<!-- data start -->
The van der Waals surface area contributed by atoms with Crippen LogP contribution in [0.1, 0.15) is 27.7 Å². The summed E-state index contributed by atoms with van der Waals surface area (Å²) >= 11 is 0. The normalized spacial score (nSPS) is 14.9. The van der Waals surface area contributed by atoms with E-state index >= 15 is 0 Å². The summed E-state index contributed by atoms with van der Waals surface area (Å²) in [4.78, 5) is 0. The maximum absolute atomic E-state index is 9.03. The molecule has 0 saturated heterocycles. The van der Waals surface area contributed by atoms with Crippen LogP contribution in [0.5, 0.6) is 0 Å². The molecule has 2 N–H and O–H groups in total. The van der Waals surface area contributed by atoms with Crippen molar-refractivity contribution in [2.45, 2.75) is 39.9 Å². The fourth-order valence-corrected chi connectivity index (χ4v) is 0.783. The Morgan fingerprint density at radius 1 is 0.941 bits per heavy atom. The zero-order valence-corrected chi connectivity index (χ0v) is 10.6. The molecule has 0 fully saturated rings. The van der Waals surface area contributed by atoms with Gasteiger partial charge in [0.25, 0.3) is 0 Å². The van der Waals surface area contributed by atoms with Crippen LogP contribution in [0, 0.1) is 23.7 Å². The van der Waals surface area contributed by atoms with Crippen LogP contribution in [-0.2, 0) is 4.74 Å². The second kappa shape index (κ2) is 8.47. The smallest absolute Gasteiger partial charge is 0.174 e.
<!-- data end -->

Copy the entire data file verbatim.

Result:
The van der Waals surface area contributed by atoms with Crippen LogP contribution in [0.1, 0.15) is 27.7 Å². The summed E-state index contributed by atoms with van der Waals surface area (Å²) >= 11 is 0. The normalized spacial score (nSPS) is 14.9. The van der Waals surface area contributed by atoms with E-state index >= 15 is 0 Å². The summed E-state index contributed by atoms with van der Waals surface area (Å²) in [4.78, 5) is 0. The maximum absolute atomic E-state index is 9.03. The molecule has 0 saturated heterocycles. The van der Waals surface area contributed by atoms with Crippen LogP contribution in [0.5, 0.6) is 0 Å². The molecule has 2 N–H and O–H groups in total. The van der Waals surface area contributed by atoms with Crippen molar-refractivity contribution in [2.45, 2.75) is 39.9 Å². The fourth-order valence-corrected chi connectivity index (χ4v) is 0.783. The Morgan fingerprint density at radius 1 is 0.941 bits per heavy atom. The zero-order valence-corrected chi connectivity index (χ0v) is 10.6. The molecule has 0 fully saturated rings. The van der Waals surface area contributed by atoms with Gasteiger partial charge in [0.25, 0.3) is 0 Å². The van der Waals surface area contributed by atoms with Crippen LogP contribution in [0, 0.1) is 23.7 Å². The van der Waals surface area contributed by atoms with Crippen LogP contribution in [-0.2, 0) is 4.74 Å². The second kappa shape index (κ2) is 8.47. The smallest absolute Gasteiger partial charge is 0.174 e.